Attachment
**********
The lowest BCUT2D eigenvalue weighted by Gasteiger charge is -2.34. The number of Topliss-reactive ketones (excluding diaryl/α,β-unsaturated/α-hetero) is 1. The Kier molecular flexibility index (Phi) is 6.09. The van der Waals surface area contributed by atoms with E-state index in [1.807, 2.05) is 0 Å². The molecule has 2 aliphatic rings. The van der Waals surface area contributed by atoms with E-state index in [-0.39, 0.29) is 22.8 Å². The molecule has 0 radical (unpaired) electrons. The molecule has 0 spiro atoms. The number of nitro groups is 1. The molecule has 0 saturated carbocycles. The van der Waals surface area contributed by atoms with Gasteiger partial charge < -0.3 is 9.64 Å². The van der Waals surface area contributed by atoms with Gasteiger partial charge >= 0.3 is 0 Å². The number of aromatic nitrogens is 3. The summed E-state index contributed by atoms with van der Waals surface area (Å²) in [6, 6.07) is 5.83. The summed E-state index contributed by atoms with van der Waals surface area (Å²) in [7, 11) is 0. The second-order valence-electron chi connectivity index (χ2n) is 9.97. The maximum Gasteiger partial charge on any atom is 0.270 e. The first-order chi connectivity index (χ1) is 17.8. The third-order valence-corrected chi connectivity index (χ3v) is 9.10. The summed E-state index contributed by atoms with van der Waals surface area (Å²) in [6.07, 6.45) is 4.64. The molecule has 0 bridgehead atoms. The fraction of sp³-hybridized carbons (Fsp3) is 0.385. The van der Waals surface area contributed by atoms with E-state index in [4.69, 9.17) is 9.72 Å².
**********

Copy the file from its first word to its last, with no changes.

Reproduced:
The lowest BCUT2D eigenvalue weighted by Gasteiger charge is -2.34. The number of Topliss-reactive ketones (excluding diaryl/α,β-unsaturated/α-hetero) is 1. The Kier molecular flexibility index (Phi) is 6.09. The van der Waals surface area contributed by atoms with E-state index in [1.807, 2.05) is 0 Å². The molecule has 2 aliphatic rings. The van der Waals surface area contributed by atoms with E-state index in [-0.39, 0.29) is 22.8 Å². The molecule has 0 radical (unpaired) electrons. The molecule has 0 spiro atoms. The number of nitro groups is 1. The molecule has 0 saturated carbocycles. The van der Waals surface area contributed by atoms with Gasteiger partial charge < -0.3 is 9.64 Å². The van der Waals surface area contributed by atoms with Gasteiger partial charge >= 0.3 is 0 Å². The number of aromatic nitrogens is 3. The summed E-state index contributed by atoms with van der Waals surface area (Å²) in [6, 6.07) is 5.83. The summed E-state index contributed by atoms with van der Waals surface area (Å²) in [7, 11) is 0. The second-order valence-electron chi connectivity index (χ2n) is 9.97. The maximum Gasteiger partial charge on any atom is 0.270 e. The first-order chi connectivity index (χ1) is 17.8. The third-order valence-corrected chi connectivity index (χ3v) is 9.10. The summed E-state index contributed by atoms with van der Waals surface area (Å²) in [6.07, 6.45) is 4.64. The molecule has 0 bridgehead atoms. The fraction of sp³-hybridized carbons (Fsp3) is 0.385. The van der Waals surface area contributed by atoms with E-state index in [4.69, 9.17) is 9.72 Å².